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W hen the Dixie Chicks signed to Sony in , the label worried that their name was politically incorrect. But Natalie Maines and sisters Emily Strayer and Martie Maguire stood their ground and went on to become one of the biggest country acts of all time. The Dixie Chicks brought traditional instrumentation back to a genre that had been growing overly slick. They used their country bona fides not in the service of misogynistic murder ballads but, rather, cheeky proto-feminist classics. Denunciation and death threats followed. Local radio stations organised CD-burning protests and US conglomerates banned them from the airwaves, hobbling their career overnight.
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Destroying The Dixie Chicks – Ten Years After | Saving Country Music
Trigger Random Notes Comments. The comments at the concert beginning a Dixie Chicks world tour sparked off possibly the biggest black balling in the history of American music. Spoken 10 days before the beginning of the Iraq War, the backlash took the Dixie Chicks from the biggest concert draw in country music to relative obscurity in country music in a matter of weeks. Despite numerous clarifications and apologies from Natalie Maines and the Dixie Chicks, a full on boycott of their music was called for by pro-Bush, pro-war, and pro-American groups. Radio stations who played any Dixie Chicks songs were immediately bombarded with phone calls and emails blasting the station and threats of boycotts if they continued. The Dixie Chicks lost their sponsor Lipton, and The Red Cross denied a million dollar endorsement from the band, fearing it would draw the ire of the boycott. The Dixie Chicks also received hundreds of death threats from the incident.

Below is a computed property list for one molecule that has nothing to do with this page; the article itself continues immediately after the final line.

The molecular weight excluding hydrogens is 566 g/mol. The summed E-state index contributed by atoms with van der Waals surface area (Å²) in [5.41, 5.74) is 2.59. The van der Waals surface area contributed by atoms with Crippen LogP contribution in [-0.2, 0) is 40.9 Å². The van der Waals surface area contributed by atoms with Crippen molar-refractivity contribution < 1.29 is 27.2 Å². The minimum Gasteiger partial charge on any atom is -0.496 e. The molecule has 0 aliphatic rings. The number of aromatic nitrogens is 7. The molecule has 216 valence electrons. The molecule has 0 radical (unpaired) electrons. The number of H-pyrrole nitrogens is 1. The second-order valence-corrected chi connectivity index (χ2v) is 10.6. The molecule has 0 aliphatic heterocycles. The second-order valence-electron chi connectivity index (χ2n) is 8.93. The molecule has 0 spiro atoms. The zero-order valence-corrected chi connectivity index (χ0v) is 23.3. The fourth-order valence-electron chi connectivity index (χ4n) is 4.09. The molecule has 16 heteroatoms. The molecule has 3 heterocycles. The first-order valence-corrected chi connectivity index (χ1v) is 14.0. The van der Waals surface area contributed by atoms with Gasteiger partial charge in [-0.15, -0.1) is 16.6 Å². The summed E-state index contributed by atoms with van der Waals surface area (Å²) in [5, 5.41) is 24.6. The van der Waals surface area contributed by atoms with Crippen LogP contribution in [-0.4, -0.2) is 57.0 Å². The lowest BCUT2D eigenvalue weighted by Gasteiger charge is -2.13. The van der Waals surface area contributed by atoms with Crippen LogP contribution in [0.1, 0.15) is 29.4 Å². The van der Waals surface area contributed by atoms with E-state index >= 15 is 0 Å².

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An Open Letter to the Dixie Chicks
While statues of Robert E. Lee and Cristopher Columbus are being toppled around the country, both Lady Antebellum and the Dixie Chicks ' names are being been questioned for their associations with slavery and the Confederacy. Lady Antebelleum, the Nashville trio notable for their Grammy-winning power ballad "Need You Now," has already officially changed their name so as to no longer refer to the pre-Civil War period in American history, notable for being the golden age of slavery sometime called "the plantation era".
Courtesy of Philippa Price. Trevor Tyle , Editor-in-Chief March 11, It was March 10, — less than two weeks before the U.